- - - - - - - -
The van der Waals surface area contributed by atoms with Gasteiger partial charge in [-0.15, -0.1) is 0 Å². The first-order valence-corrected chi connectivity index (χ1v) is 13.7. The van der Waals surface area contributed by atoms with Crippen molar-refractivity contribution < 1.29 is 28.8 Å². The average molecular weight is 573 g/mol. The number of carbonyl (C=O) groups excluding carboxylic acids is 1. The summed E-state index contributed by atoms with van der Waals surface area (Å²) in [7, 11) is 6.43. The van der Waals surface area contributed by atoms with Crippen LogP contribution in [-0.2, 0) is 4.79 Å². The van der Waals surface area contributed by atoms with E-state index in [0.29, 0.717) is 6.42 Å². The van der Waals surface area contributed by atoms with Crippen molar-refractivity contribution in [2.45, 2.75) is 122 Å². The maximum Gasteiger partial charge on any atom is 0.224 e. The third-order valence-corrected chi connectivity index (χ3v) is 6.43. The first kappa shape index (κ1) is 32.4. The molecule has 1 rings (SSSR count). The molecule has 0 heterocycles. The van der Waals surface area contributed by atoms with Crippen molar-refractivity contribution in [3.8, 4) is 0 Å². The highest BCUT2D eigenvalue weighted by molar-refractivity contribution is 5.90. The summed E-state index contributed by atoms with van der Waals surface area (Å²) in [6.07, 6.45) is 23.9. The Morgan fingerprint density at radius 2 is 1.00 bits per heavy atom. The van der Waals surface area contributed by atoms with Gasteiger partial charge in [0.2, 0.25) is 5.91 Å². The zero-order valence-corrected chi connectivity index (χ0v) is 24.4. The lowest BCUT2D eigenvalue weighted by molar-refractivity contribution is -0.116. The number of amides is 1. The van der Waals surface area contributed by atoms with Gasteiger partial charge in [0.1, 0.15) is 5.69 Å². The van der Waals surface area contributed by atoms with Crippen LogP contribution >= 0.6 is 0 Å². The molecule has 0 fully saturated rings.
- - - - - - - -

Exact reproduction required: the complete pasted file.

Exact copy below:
The van der Waals surface area contributed by atoms with Gasteiger partial charge in [-0.15, -0.1) is 0 Å². The first-order valence-corrected chi connectivity index (χ1v) is 13.7. The van der Waals surface area contributed by atoms with Crippen molar-refractivity contribution < 1.29 is 28.8 Å². The average molecular weight is 573 g/mol. The number of carbonyl (C=O) groups excluding carboxylic acids is 1. The summed E-state index contributed by atoms with van der Waals surface area (Å²) in [7, 11) is 6.43. The van der Waals surface area contributed by atoms with Crippen LogP contribution in [-0.2, 0) is 4.79 Å². The van der Waals surface area contributed by atoms with E-state index in [0.29, 0.717) is 6.42 Å². The van der Waals surface area contributed by atoms with Crippen molar-refractivity contribution in [2.45, 2.75) is 122 Å². The maximum Gasteiger partial charge on any atom is 0.224 e. The third-order valence-corrected chi connectivity index (χ3v) is 6.43. The first kappa shape index (κ1) is 32.4. The molecule has 1 rings (SSSR count). The molecule has 0 heterocycles. The van der Waals surface area contributed by atoms with Crippen molar-refractivity contribution in [3.8, 4) is 0 Å². The highest BCUT2D eigenvalue weighted by molar-refractivity contribution is 5.90. The summed E-state index contributed by atoms with van der Waals surface area (Å²) in [6.07, 6.45) is 23.9. The Morgan fingerprint density at radius 2 is 1.00 bits per heavy atom. The van der Waals surface area contributed by atoms with Gasteiger partial charge in [0.2, 0.25) is 5.91 Å². The zero-order valence-corrected chi connectivity index (χ0v) is 24.4. The lowest BCUT2D eigenvalue weighted by molar-refractivity contribution is -0.116. The number of amides is 1. The van der Waals surface area contributed by atoms with Gasteiger partial charge in [0.1, 0.15) is 5.69 Å². The van der Waals surface area contributed by atoms with Crippen LogP contribution >= 0.6 is 0 Å². The molecule has 0 fully saturated rings.